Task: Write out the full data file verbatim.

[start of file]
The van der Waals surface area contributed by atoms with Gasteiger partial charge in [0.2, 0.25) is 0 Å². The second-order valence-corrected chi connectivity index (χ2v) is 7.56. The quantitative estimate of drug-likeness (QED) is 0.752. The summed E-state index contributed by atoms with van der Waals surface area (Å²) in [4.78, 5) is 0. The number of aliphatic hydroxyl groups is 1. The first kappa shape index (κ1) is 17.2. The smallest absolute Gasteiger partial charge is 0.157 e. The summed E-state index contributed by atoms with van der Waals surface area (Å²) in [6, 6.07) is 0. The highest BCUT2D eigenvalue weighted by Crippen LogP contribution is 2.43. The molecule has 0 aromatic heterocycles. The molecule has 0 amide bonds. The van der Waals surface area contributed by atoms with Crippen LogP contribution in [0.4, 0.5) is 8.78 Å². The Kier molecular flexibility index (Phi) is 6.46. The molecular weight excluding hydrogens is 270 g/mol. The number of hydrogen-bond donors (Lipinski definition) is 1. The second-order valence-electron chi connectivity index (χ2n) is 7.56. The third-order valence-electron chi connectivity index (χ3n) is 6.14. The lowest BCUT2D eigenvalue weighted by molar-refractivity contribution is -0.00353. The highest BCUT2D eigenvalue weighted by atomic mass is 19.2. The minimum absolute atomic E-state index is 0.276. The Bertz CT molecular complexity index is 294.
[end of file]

The van der Waals surface area contributed by atoms with Gasteiger partial charge in [0.2, 0.25) is 0 Å². The second-order valence-corrected chi connectivity index (χ2v) is 7.56. The quantitative estimate of drug-likeness (QED) is 0.752. The summed E-state index contributed by atoms with van der Waals surface area (Å²) in [4.78, 5) is 0. The number of aliphatic hydroxyl groups is 1. The first kappa shape index (κ1) is 17.2. The smallest absolute Gasteiger partial charge is 0.157 e. The summed E-state index contributed by atoms with van der Waals surface area (Å²) in [6, 6.07) is 0. The highest BCUT2D eigenvalue weighted by Crippen LogP contribution is 2.43. The molecule has 0 aromatic heterocycles. The molecule has 0 amide bonds. The van der Waals surface area contributed by atoms with Crippen LogP contribution in [0.4, 0.5) is 8.78 Å². The Kier molecular flexibility index (Phi) is 6.46. The molecular weight excluding hydrogens is 270 g/mol. The number of hydrogen-bond donors (Lipinski definition) is 1. The second-order valence-electron chi connectivity index (χ2n) is 7.56. The third-order valence-electron chi connectivity index (χ3n) is 6.14. The lowest BCUT2D eigenvalue weighted by molar-refractivity contribution is -0.00353. The highest BCUT2D eigenvalue weighted by atomic mass is 19.2. The minimum absolute atomic E-state index is 0.276. The Bertz CT molecular complexity index is 294.